Suffocation occurs when no oxygen enters the lungs. If this is caused by mechanical obstruction of the airway (eg. by tying a rope around the neck, or pushing a pillow into one’s face), the act of mechanically blocking one’s breathing is terrifying. People will struggle with the last of their strength to clear the obstruction.
When used properly, there is no obstruction with a plastic Exit Bag and the death is peaceful. The death comes from (freely) breathing in an atmosphere where there is no oxygen (hypoxia). With an Exit Bag, a person breathes easily and peacefully as the bag expands and contracts with each breath. The bag is not next to, or touching the face or mouth. This is in stark contrast to death from airway obstruction. This is why it is important not to confuse the peaceful, hypoxic death that is possible (when an Exit bag is used properly), with the grim death that results from an obstruction to the airways.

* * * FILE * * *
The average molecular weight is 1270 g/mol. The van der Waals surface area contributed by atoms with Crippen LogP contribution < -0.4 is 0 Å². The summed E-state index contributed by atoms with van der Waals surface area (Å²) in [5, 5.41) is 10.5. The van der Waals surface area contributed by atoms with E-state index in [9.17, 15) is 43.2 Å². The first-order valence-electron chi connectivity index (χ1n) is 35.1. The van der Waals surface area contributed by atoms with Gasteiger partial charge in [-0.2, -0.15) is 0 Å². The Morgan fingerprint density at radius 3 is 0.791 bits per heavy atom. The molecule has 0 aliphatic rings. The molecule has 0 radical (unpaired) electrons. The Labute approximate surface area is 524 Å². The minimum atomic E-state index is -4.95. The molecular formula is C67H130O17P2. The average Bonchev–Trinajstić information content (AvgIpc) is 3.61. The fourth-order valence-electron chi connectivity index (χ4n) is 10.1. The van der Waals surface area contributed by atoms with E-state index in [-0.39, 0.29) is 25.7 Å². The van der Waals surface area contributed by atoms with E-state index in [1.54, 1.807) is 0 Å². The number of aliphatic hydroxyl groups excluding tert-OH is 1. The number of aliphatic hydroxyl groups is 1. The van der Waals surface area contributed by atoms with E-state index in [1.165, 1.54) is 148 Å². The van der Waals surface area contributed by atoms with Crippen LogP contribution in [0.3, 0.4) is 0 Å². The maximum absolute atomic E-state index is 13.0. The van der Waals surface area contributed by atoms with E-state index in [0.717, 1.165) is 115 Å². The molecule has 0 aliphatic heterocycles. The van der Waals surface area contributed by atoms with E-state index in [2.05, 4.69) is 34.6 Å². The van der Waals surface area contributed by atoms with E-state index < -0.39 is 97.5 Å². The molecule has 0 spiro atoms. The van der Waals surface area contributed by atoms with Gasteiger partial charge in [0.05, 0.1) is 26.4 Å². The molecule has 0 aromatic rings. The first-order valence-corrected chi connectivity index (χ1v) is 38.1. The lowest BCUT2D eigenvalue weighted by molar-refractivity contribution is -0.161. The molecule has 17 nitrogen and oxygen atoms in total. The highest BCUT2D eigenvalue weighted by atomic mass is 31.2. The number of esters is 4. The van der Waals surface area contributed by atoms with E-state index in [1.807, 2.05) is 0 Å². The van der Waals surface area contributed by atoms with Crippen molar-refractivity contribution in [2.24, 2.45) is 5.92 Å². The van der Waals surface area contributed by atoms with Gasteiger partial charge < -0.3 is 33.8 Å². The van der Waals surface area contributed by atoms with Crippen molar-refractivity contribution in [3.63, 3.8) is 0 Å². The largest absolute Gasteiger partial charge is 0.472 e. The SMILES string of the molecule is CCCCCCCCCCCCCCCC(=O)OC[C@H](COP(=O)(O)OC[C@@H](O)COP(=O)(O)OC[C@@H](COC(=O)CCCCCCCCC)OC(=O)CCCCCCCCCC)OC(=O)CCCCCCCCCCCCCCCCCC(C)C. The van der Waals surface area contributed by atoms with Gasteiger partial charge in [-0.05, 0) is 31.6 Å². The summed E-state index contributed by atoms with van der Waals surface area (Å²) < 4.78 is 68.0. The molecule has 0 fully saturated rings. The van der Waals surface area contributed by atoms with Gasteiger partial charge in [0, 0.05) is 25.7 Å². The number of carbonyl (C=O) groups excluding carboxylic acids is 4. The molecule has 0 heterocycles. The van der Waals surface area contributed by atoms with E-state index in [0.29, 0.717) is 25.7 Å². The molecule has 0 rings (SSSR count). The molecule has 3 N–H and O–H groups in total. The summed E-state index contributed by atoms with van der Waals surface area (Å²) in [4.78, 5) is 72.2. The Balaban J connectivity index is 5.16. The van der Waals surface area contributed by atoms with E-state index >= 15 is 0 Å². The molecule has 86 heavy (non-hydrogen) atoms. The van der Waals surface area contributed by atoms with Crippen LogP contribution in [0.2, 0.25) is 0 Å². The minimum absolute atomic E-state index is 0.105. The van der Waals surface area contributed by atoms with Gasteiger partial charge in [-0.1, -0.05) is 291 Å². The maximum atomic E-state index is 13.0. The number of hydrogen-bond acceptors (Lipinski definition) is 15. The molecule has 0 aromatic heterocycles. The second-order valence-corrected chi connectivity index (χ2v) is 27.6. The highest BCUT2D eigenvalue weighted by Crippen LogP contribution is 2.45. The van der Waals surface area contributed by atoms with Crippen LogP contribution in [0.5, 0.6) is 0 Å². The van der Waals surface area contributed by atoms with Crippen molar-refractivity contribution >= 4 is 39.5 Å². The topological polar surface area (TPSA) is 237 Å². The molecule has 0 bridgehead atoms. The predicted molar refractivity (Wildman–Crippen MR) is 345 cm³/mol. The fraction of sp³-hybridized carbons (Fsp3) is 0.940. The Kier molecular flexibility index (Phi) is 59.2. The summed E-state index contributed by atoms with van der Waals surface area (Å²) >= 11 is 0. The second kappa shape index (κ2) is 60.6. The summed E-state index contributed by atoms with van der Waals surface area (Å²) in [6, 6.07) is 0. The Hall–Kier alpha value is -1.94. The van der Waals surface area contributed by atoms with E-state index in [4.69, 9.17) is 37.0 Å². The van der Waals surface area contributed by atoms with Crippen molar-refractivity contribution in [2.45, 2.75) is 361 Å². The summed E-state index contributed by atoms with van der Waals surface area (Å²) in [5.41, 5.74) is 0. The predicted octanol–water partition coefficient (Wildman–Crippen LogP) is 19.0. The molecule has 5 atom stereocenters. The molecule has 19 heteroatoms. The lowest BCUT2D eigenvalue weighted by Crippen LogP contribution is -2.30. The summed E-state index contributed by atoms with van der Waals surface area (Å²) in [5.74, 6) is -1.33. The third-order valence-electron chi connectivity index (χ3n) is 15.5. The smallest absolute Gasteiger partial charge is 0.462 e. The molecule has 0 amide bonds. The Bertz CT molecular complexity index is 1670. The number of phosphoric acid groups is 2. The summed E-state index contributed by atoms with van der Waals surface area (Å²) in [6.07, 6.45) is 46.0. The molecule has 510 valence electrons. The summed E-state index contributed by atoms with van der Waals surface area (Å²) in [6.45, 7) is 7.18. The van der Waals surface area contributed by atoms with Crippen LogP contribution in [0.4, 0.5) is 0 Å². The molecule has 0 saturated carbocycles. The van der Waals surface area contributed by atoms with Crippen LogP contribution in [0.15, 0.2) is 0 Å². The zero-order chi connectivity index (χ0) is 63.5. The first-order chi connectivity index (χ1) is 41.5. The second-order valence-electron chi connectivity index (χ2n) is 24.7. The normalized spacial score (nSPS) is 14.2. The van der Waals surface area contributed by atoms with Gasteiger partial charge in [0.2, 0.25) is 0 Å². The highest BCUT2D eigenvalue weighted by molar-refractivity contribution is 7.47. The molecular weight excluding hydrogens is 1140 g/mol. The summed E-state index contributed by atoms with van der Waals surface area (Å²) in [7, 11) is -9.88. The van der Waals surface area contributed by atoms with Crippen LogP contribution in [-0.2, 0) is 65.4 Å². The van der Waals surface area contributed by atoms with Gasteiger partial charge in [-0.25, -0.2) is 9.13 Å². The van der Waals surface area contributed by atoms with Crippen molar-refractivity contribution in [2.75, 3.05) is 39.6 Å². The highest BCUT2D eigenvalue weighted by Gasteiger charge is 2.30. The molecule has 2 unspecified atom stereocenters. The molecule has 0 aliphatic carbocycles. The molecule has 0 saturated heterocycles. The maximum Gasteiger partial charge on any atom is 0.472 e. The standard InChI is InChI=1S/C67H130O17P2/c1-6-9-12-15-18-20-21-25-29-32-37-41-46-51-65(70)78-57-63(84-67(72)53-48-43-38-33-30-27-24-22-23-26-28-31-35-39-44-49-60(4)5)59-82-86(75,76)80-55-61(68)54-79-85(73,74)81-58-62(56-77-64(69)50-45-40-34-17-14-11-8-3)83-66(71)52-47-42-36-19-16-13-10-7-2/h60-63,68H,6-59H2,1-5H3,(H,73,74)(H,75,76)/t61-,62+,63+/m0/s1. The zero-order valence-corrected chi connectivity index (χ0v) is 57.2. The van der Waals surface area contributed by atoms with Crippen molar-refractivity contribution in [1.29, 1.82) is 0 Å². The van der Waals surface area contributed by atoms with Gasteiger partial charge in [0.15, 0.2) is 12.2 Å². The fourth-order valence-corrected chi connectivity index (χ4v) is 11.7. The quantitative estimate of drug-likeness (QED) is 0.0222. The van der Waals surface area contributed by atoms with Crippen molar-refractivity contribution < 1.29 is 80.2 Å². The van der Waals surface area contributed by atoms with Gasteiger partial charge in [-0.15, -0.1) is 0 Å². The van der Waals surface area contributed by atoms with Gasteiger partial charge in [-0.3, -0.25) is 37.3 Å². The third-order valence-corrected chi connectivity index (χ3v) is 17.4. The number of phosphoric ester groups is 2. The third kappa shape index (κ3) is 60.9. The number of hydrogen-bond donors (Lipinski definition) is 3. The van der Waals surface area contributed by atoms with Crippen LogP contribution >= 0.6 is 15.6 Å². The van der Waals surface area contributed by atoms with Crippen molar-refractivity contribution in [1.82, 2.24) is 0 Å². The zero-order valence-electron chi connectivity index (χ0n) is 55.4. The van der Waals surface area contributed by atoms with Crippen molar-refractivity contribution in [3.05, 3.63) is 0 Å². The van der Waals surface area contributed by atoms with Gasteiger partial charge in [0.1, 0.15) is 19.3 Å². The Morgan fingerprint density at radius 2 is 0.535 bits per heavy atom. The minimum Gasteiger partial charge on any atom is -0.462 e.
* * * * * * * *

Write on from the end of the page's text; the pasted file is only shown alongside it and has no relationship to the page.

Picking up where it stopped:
And this is why we should be wary of media reports that reinforce this confusion. For example, when referring in 2001 to the importation of Canadian Exit bags, Rupert Murdoch’s News Limited (The Australian newspaper) reported Exit bags as ‘reminiscent of theKhmer Rouge’s shopping bag executions of Cambodia’s killing fields.’ Such reports show a total lack of understanding of the process and have damaged the image of the Exit Bag.
The Hypoxic Death
Hypoxia is a term meaning ‘low oxygen’. A death that results from inhaling insufficient oxygen is a hypoxic death. While there are several ways that this might occur, the common method used by those seeking a peaceful death is to suddenly immerse oneself in a non-oxygen environment.